Chris Mathys isn’t pulling any punches in his assessment of Yvette Herrell, saying the 2018 GOP nominee lost the congressional race to Democrat Xochitl Torres Small because Herrell wouldn’t debate Torres Small, she didn’t engage the media enough and she simply got out-worked by the former aide to U.S. Sen. Tom Udall.
That’s why Mathys, a Las Cruces businessman, is running for the Second Congressional District seat as a Republican candidate. He was in Hobbs earlier this week to visit with local Republicans about his campaign.
As for Herrell, Mathys believes she wasn’t up for an election against Torres Small.
“I like Yvette, but frankly she wasn’t strong as our nominee. She wouldn’t debate anyone,” Mathys said of Herrell’s 2018 campaign. “Yvette, to be candid, she had her shot. Guess what, she didn’t make it and a lot of it had to do with just not being accessible and not working hard. I think voters need someone that’s going to work hard because if you work hard to get elected, you’re going to apply that same work ethic once you are elected.”
Everywhere Mathys goes, he says Republicans still can’t believe they lost the congressional seat held by former U.S. Rep. Steve Pearce of Hobbs for seven two-year terms. Pearce had been the only Republican among New Mexico’s congressional delegation for more than a decade.
The congressional district that spans the southern half of New Mexico had been held by a Democrat — Harry Teague of Hobbs— for only two years, 2010-11, since the state gained a third congressional district in 1983.
When Torres Small beat Herrell by 3,722 votes — thanks to more than 8,200 Doña Ana County absentee ballots announced after midnight on election night — Democrats were well on their way to taking back control of the U.S. House of Representatives for the first time since 2011.
Now, all five federal offices elected in New Mexico are held by Democrats.
“We don’t have a conservative perspective at all,” Mathys told the News-Sun during an interview Thursday. “We did with Steve Pearce for a long time, but we lost that. The other thing I think that is lacking is a strong voice for farmers and business people.”
While some Republicans have accused Democrats of stealing the 2nd District race in 2018, Mathys said Republicans should shoulder the blame.
“We did not work hard enough,” Mathys said. “What I believe happened is I believe, frankly, we didn’t run a strong enough campaign. Yes, there always are questionable ballots and I believe that questionable ballots should be protested before they’re counted, which did not happen.
“To use the word ‘stole’ I think is extreme. It’s always easy to blame someone when you lose instead of blaming yourself.”
In the final tally certified by the state’s Canvassing Board on Nov. 27, Torres Small received 101,489 votes, or 50.93 percent of the ballots cast, while Herrell received 97,767 votes, or 49.07 percent.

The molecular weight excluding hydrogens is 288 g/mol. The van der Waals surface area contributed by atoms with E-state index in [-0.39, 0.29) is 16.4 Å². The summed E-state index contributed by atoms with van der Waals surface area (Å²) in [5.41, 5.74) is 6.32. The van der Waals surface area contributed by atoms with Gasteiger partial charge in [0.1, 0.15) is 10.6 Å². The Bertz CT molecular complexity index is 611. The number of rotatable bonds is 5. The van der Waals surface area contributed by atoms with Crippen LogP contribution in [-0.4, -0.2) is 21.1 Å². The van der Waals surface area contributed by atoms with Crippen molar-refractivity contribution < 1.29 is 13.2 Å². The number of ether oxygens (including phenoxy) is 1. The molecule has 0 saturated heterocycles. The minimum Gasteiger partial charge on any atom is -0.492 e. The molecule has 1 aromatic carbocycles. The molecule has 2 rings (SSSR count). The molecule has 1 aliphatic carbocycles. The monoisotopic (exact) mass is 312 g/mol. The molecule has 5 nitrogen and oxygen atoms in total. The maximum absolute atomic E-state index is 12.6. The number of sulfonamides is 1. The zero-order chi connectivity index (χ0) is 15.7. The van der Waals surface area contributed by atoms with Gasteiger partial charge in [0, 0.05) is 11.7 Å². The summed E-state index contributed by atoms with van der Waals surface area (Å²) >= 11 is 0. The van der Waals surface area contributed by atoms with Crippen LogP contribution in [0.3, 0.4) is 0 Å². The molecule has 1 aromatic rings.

The whole experience has left Republican voters with the bitter taste of defeat in their mouths, Mathys said.
“People are very upset that we dropped the ball,” he said. “I just have people shake their head, ‘I can’t believe we lost it. What were we doing? We’ve had the seat since the early 80s. We blew it.’ They’re very upset and they say ‘We need you to win this, win it this time, don’t lose it.’”
Mathys, a real estate broker from Las Cruces, and Herrell, a former state representative from Alamogordo, are the only two Republicans who have announced their campaigns for the 2020 Republican nomination. Mathys said he’s hoping for a one-on-one campaign against Herrell, but the field of GOP candidates remains unsettled.
Herrell announced in early January she wants a rematch against Torres Small. She never conceded the race to Torres Small and gave an apparent victory speech on election night after multiple major media outlets called the race in her favor.
Brian Sowyrda, deputy chief of staff for Torres Small, has said Torres Small plans to run for re-election in 2020.
Mathys, 61, ran unsuccessfully for a seat on the Public Regulation Commission in 2018, losing by just 27 votes to Ben Hall in the Republican primary. Born in San Diego, Calif., Mathys is a U.S. Army veteran, having served as a reporter in Panama. He served on the Fresno City Council from 1997-2001.
Mathys, who received a master’s of business administration via online from the University of the Southwest in Hobbs, said he wants to serve in Congress to fight Democrat socialists.
“We need that balance of power,” he said. “We need that fiscal restraint and we’re not getting it.”
Mathys says abortion is a national disgrace and there is a national crisis at the southern border. He supports the Religious Freedom Act, the 2nd Amendment, fiscal restraint, limited government, building a wall along the U.S.-Mexico border, deporting illegal aliens and protecting the U.S. Constitution.
Mathys said President Donald Trump is a breath of fresh air in Washington, D.C., and someone who governs without being financially compromised. Mathys said he would be honored to receive an endorsement from the nation’s 45th president — the first Republican presidential nominee since Dwight D. Eisenhower who had not held elected office before running for president.
“I personally think that as a businessman, Donald Trump has brought to us, and to the business industry in general, really a breath of fresh air,” Mathys said. “The man gets things done. He’s not a politician, he doesn’t need the job, he doesn’t need the money. He’s really, I believe, going in with clean hands and trying to get things done. So I support a businessman being the president of the United States.”
Jeff Tucker can be reached at .